Even wounded, Richards cleared 10'6" but lost the gold to Alfred Woods, 60, of Great Britain, who made 10'10". Woods picked up a pole for the first time at the age of 55. In the end, Richards' doggedness seemed to be put into perspective by a remark elderly competitors often make about their continuing absorption: "Consider the alternative."
A preponderance of the champions in Eugene hailed from lands where sport is conducted not in schools but in clubs, where men and women may train and compete throughout their lives among old friends. So as athletes from Australia, New Zealand, West Germany and Finland amassed medals and records, they became testimony to the vigor that the club system sustains.
New Zealand's Ron Robertson (age 45-49 steeplechase, 10K road race and cross-country) and Derek Turn bull (60-64 800, 1,500, 10,000, 10K road race, cross-country and marathon) and Australia's John Gilmour (70-74 1,500, 5,000, 10,000, 10K road race, and cross-country) ran tirelessly and with fiery purpose, winning 14 gold medals. Gilmour set two age-group records.
Dozens of such records fell, and who could sort through all the ages and events to somehow fix on the most significant? The most dramatic was that of Wilson Waigwa of Kenya in the 40-44 1,500 meters. Passing the 800 in two minutes fiat, he hung on to finish in 3:49.47, breaking the age-group record of 3.52.00 set by Michel Bernard of France in 1972.
Waigwa also won the 5,000 and seems the best bet to be the first man over 40 to run a sub-four-minute mile. His 1,500 is the equal of a 4:06.5 mile.
Keino, who had a sore knee and didn't make the final of the 44-49 1,500, gaped at Waigwa's race and said, "These people are serious. If I want to run, I have to be serious, too. Next time [the IX Games are set for Turku, Finland in 1991], I'll be 51 and in a new group and running harder."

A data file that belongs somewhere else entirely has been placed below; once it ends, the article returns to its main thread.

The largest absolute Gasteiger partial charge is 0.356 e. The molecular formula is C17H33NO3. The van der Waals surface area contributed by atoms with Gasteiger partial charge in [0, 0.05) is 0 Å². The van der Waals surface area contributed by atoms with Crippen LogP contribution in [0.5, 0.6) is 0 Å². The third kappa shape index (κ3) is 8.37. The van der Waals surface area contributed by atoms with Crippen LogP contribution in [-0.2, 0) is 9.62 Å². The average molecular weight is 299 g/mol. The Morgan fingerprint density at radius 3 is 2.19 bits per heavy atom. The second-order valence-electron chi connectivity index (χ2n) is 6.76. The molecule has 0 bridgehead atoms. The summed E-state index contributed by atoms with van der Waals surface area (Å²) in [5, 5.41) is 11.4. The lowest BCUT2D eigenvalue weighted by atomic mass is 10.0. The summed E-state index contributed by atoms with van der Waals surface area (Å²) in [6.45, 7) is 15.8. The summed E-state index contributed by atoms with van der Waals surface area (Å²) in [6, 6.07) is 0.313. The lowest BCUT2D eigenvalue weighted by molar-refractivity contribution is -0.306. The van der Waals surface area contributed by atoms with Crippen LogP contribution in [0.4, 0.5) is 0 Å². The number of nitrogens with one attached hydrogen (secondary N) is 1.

Of course, seasoned old runners, as this 1968 and '72 Olympic marathoner found in attempting the age 45-49 5,000-meters, are sometimes so seasoned we crack. "I guarantee you, when it starts to hurt, the adrenaline won't be there," said 1968 and '72 Olympic 1,500 runner Arne Kvalheim of Norway. "We used it up in the old days."
I scoffed. I had prided myself on finding emotional peaks in big races. But after a mile the old hot desire flickered to merely an idle wish that I run a little faster. I finished in 16:11, half a minute slower than I felt was possible. This left me to marvel at the fierceness of winner Antonio Villanueva, 49, of Mexico, as he lapped me on the way to 14:46.66.
I had never been lapped before in an outdoor race. But an odd thing happened. Instead of castigating myself for not being tough enough, I allowed that it wasn't a bad run off three months training. No one else seemed to be let down, either. "Remember the nerves we used to have coming onto this track, and how much we hurt?" said an old Oregon teammate. 1965 NCAA steeplechase champion Bruce Mortenson, who had turned in less than his best time in the 10,000. "I'm happy it's not that way now. Finally, it's fun."
So it sank in that there were no—or very few—sufferers in the Veterans Championships. Losing had lost its sting, though to watch the whooping victors, winning never goes stale.